Read: John 17:9-13
The first part of my junior year was one of the most isolated seasons of my life. I had moved out of my dorm and into an on-campus apartment. On top of this, my schedule was significantly different than my friends, so I saw less and less of the people I’d come to know and love. I still had all of my closest friendships of course. We still went out and had deep conversations, but the rhythm of daily life was spent by myself. I grocery shopped, cooked, ran errands, and spent afternoons on homework alone. I didn’t feel seen because my day-to-day life was spent in isolation. It wasn’t anyone’s fault. It just was the way things were. It still hurt though—and it made me see myself and my human-ness in a new light. I was not made to be alone. There is a fundamental lack to life when it is spent in isolation. Emotionally and physically, human beings were created to be near others in a loving community.
In today’s passage, Jesus is praying for the unity of His disciples, and those who will come after them. The language Jesus’ uses is dense with meaning, and ought to cause us readers to perk up our ears a little. There’s a complex weave of very figurative as well as interpersonal language being used in this prayer. You get the feeling like you’re reading poetry, far removed from the kind of language used in an essay. In fact, I think the language here sounds very much like the complex and interweaving language at the beginning of John 1, about the Word being God and was with God in the beginning, etc. This figurative, almost dance-like way of writing is the kind you might see in a love letter, when what was only prose a moment before suddenly bursts into poetry, without words to describe exactly what’s being felt. I see it as Trinity language.
Jesus prayed that they would be protected by the power of the Father’s name so that “they may be one, even as we are one” (John 17:11). Jesus and the Father are beautifully and perfectly unified through their perfect love for each other. Since we are made in God’s image, there is an in-born need for community. This is the kind of thing Jesus came to establish on earth, a community of people, reborn into eternal living through the power of God. His Kingdom on earth as it is in heaven (Matt. 6:10)! It’s the most natural thing in the world that someone saved from sin would desire to live in a loving community of other believers—because we’re all sharing the beauty of the Kingdom of God now and into eternity.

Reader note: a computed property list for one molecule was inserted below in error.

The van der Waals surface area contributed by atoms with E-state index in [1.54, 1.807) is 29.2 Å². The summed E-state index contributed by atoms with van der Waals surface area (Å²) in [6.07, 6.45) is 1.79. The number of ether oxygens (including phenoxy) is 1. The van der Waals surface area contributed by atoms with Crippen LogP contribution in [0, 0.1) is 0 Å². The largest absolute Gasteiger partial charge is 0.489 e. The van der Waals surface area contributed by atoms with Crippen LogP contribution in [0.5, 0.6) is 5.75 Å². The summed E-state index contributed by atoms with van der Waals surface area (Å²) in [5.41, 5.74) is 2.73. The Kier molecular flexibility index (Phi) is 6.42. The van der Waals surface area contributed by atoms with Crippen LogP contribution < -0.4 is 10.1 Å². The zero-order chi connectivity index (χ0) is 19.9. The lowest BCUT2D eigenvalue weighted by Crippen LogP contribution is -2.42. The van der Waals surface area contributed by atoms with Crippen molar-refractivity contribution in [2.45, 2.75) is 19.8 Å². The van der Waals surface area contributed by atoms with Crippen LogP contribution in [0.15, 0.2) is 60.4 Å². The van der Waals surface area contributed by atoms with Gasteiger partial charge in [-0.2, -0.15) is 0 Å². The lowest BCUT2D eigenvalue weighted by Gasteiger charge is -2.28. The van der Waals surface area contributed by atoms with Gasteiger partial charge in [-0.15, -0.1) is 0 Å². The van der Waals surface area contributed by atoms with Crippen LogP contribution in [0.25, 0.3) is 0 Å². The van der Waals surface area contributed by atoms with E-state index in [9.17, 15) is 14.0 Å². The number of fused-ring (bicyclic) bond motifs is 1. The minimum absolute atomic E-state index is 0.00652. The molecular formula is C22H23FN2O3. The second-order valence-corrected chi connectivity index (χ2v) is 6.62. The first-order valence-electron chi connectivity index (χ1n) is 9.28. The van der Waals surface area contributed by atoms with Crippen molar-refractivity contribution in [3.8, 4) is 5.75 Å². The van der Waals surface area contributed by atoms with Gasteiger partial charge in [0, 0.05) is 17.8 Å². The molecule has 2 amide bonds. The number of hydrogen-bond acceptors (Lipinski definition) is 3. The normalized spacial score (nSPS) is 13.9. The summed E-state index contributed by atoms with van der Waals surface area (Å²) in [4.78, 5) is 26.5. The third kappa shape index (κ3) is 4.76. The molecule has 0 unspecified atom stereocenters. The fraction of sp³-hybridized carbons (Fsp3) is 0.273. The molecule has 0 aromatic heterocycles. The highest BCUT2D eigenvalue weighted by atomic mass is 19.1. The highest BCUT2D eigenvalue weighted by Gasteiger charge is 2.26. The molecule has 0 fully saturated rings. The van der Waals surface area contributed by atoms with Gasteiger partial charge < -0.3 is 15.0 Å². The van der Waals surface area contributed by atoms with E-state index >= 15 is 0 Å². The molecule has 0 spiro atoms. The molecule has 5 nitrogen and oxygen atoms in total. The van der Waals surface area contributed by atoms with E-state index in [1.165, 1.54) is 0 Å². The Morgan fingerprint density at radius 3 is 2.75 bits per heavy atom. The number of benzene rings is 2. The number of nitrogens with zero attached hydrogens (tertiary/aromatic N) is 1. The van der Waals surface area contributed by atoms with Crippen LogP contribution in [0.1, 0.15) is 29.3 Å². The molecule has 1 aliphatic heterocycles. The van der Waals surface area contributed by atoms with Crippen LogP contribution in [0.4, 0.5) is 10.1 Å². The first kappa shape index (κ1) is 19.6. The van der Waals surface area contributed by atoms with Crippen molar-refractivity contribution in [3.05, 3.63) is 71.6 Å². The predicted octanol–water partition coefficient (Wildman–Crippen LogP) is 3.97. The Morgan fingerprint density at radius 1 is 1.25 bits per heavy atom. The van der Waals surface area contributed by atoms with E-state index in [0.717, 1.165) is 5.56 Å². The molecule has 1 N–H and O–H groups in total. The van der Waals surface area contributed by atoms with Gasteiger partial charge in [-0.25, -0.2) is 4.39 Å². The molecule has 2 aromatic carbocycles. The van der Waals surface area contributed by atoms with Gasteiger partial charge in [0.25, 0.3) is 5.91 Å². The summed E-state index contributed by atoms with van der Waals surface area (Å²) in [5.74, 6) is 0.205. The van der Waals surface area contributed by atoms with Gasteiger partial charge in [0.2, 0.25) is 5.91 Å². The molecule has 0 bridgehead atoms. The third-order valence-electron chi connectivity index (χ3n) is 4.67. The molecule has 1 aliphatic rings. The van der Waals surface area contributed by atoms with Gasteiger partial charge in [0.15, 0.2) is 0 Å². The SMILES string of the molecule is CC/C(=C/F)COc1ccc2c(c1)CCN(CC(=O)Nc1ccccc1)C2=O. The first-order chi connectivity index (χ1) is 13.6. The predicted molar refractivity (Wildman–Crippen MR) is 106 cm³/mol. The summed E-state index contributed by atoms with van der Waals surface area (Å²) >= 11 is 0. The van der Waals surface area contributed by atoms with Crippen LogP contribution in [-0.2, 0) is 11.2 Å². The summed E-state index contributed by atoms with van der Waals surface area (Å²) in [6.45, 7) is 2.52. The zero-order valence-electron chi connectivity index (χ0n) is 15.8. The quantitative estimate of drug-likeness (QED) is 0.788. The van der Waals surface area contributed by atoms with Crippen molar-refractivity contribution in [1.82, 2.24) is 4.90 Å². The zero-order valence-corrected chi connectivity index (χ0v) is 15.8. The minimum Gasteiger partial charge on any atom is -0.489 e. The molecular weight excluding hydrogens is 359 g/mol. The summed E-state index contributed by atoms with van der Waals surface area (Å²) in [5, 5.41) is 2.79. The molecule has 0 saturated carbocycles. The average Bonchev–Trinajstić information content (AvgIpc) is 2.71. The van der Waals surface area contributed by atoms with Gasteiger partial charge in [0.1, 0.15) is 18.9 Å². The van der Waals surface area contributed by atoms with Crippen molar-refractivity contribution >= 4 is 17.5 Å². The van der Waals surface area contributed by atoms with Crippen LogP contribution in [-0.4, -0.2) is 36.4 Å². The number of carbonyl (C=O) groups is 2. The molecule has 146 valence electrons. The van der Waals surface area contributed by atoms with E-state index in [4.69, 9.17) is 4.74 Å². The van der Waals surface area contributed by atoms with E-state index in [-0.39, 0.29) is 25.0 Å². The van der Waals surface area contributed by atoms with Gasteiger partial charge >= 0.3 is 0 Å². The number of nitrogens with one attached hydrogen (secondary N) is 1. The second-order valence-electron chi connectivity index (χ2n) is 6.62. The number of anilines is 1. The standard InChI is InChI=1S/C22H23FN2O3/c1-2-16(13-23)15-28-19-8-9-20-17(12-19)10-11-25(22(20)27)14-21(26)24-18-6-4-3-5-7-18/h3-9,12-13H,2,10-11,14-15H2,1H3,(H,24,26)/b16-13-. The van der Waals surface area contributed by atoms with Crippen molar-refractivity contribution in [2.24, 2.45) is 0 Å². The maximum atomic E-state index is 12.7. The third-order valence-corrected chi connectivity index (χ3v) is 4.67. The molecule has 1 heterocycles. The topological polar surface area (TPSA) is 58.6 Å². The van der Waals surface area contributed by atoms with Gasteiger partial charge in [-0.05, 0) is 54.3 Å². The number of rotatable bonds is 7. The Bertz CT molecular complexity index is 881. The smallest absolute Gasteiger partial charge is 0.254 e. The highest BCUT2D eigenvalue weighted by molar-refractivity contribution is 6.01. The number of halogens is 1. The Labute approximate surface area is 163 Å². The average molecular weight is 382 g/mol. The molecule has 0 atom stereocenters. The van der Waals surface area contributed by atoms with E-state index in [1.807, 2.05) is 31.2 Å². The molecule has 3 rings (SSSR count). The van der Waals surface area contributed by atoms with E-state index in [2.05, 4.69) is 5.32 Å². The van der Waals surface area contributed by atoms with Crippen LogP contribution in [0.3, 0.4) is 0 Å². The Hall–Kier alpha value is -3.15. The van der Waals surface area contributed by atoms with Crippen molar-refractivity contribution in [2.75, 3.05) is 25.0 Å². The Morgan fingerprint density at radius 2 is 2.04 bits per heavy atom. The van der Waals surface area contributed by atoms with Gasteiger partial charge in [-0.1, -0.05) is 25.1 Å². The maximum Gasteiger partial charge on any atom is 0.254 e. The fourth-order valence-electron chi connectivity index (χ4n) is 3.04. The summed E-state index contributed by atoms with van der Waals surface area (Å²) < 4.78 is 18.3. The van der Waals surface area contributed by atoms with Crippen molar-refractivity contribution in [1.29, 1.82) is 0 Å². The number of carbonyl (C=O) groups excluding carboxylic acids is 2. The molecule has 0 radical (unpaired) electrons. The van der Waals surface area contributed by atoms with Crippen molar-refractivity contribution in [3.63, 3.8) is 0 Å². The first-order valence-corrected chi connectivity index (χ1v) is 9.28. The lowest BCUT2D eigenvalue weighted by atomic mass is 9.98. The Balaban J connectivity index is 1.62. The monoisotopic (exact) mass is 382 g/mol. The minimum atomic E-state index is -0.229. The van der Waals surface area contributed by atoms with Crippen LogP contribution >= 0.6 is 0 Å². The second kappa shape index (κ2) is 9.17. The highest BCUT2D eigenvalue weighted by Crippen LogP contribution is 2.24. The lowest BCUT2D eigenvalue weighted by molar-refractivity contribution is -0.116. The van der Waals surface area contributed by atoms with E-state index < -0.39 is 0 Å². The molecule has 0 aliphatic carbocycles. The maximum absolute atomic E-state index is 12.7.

The good news is that we don’t have to muster up this unity on our own. It’s not something we construct out of our own will-power. This kind of love and life comes when we trust in Christ as Lord and Savior. The phrase, “not a religion, but a relationship” has been misconstrued and misapplied in many cases, but here it rings true. It is offered to us by Christ as a gift of grace, that we live out in our earthly lives, “in the world” (John 17:11).
You are a part of the global and timeless community of believers. We don’t always choose to live like this, but it’s the truth! Our relationship with God, life on earth, etc. are not meant to be done alone. God has placed us in a community of believers to worship, serve, rejoice, mourn, and grow alongside one another. The daily rhythms of our spiritual walk are meant to coincide with our daily social rhythms. Let’s live like we believe this is true, and love from a well deeper than ourselves!
While it’s true that we are part of the greater body of Christians, it takes action on our part to live this out. Quiet your heart and pray that the Spirit would put someone you know on your heart. Listen to what the Spirit wants you to pray, and then act on that prompting. Maybe text them, telling them you’re praying for them, or better yet call them! You may be the hands of Christ on earth reaching out in love to a son or daughter in need.